(8)

Because D and E are real, the complex equation (s = i) becomes two equations, as follows. i 1 = (Di + E )i(i2 + 2i + 1) i 1 = 2Di 2E 1 = 2D 1 = 2E Expand power. Simplify using i2 = 1. Equate imaginary parts. Equate real parts.

232

## Heavisides Coverup Method

The method applies only to the case of distinct roots of the denominator in (1). Extensions to multiple-root cases can be made; see page 233. To illustrate Oliver Heavisides ideas, consider the problem details (9) 2s + 1 s(s 1)(s + 1) = A B C + + s s1 s+1

= L(A) + L(Bet ) + L(Cet ) = L(A + Bet + Cet ) The rst line (9) uses college algebra partial fractions. The second and third lines use the Laplace integral table and properties of L.

## Heavisides mysterious method. Oliver Heaviside proposed to

nd in (9) the constant C = 1 2 by a coverup method: 2s + 1 s(s 1) =
s+1 =0

The instructions are to coverup the matching factors (s + 1) on the left and right with box , then evaluate on the left at the root s which makes the contents of the box zero. The other terms on the right are replaced by zero. To justify Heavisides coverup method, clear the fraction C/(s + 1), that is, multiply (9) by the denominator s + 1 of the partial fraction C/(s + 1) to obtain: (2s + 1) (s + 1) s(s 1) (s + 1) = A (s + 1) s + B (s + 1) s1 + (s + 1) C (s + 1) .

Set (s + 1) = 0 in the display. Cancellations left and right plus annihilation of two terms on the right gives Heavisides prescription 2s + 1 s(s 1) = C.
s+1=0

The factor (s + 1) in (9) is by no means special: the same procedure applies to nd A and B . The method works for denominators with simple roots, that is, no repeated roots are allowed.

233

## Extension to Multiple Roots. An extension of Heavisides method

is possible for the case of repeated roots. The basic idea is to factorout the repeats. To illustrate, consider the partial fraction expansion details R= = 1 (s + 1)2 (s + 2) 1 (s + 1)(s + 2) 1 1 + s+1 s+2 A sample rational function having repeated roots. Factorout the repeats. Apply the coverup method to the simple root fraction. Multiply. Apply the coverup method to the last fraction on the right.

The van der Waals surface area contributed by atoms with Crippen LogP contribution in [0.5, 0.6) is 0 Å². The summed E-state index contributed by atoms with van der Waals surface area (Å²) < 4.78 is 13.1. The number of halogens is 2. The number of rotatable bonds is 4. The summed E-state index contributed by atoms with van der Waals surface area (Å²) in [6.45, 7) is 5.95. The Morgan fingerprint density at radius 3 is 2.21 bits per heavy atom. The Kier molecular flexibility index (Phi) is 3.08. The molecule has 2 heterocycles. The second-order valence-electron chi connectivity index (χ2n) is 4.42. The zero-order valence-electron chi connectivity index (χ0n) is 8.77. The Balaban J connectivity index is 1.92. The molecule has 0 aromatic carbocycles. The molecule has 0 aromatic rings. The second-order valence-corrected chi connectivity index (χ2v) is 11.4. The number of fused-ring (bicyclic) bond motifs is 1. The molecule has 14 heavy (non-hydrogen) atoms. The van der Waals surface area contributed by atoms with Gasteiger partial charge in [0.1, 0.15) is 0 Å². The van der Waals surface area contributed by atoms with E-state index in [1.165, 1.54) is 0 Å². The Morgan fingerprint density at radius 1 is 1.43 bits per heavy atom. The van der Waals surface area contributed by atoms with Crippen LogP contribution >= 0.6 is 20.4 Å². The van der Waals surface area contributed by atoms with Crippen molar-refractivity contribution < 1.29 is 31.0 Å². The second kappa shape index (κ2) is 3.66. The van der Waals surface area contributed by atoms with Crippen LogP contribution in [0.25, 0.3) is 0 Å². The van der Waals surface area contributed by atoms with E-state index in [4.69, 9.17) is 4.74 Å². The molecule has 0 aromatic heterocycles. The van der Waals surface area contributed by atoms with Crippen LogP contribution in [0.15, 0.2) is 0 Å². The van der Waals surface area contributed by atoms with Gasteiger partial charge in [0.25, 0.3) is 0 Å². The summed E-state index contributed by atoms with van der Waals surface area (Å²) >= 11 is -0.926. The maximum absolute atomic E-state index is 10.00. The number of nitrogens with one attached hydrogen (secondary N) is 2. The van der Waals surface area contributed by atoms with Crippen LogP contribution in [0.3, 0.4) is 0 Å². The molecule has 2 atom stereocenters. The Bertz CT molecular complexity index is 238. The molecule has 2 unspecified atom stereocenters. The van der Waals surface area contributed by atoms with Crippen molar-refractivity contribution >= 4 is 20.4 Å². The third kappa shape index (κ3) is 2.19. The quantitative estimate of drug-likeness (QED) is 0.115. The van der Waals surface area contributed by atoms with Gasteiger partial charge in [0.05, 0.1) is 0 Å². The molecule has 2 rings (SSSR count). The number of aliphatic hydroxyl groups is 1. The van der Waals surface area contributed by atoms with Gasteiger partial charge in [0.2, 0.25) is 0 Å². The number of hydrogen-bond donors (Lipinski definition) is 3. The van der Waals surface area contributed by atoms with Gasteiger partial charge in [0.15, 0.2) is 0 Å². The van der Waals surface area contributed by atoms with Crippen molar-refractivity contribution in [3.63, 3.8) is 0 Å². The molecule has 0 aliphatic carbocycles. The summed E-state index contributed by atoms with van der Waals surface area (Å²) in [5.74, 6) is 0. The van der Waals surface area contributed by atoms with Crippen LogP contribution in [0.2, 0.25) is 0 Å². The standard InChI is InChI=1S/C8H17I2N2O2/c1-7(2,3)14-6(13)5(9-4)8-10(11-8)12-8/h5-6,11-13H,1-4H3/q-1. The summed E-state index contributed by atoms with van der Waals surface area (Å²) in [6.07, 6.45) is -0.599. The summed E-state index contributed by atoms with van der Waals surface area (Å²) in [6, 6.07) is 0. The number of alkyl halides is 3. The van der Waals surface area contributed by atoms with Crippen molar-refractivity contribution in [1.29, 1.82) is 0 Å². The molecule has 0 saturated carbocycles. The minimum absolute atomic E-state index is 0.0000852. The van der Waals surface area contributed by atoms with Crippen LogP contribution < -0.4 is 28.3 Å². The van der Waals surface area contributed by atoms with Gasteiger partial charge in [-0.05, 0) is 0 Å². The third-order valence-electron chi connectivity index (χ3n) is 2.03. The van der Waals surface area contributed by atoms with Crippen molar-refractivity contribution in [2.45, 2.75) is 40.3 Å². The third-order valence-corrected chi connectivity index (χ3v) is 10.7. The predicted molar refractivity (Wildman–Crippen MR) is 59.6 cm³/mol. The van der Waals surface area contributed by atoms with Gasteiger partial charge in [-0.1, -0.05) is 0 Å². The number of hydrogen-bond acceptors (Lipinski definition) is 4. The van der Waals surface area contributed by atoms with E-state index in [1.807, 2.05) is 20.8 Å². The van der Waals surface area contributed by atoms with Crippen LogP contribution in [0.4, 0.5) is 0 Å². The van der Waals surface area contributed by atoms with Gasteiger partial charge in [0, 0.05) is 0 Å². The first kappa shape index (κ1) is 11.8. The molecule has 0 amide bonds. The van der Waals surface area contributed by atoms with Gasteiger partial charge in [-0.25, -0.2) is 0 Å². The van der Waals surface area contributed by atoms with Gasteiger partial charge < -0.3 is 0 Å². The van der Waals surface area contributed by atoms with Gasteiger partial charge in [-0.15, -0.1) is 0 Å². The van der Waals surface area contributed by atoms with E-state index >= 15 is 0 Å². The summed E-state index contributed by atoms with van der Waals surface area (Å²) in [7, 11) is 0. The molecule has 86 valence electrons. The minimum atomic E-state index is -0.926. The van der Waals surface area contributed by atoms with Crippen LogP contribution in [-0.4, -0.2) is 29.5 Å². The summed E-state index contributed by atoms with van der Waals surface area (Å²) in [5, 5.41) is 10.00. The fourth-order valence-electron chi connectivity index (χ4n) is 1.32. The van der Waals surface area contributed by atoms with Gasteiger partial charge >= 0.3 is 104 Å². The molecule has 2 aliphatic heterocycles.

1 s+1 1 = s+1 =

## 1 1 + 2 (s + 1) (s + 1)(s + 2) 1 1 1 + = + 2 (s + 1) s+1 s+2

Terms with only one root in the denominator are already partial fractions. Thus the work centers on expansion of quotients in which the denominator has two or more roots.

Special Methods. Heavisides method has a useful extension for the case of roots of multiplicity two. To illustrate, consider these details:
R= 1 (s + 1)2 (s + 2) B C A + + = 2 s + 1 (s + 1) s+2 A 1 1 = + + 2 s + 1 (s + 1) s+2 = 1 1 1 + + 2 s + 1 (s + 1) s+2 A fraction with multiple roots. See equation (5). Find B and C by Heavisides cover up method. Multiply by s +1. Set s = . Then 0 = A + 1.

The illustration works for one root of multiplicity two, because s = will resolve the coecient not found by the coverup method. In general, if the denominator in (1) has a root s0 of multiplicity k , then the partial fraction expansion contains terms A1 A2 Ak + + + . 2 s s0 (s s0 ) (s s0 )k Heavisides coverup method directly nds Ak , but not A1 to Ak1 .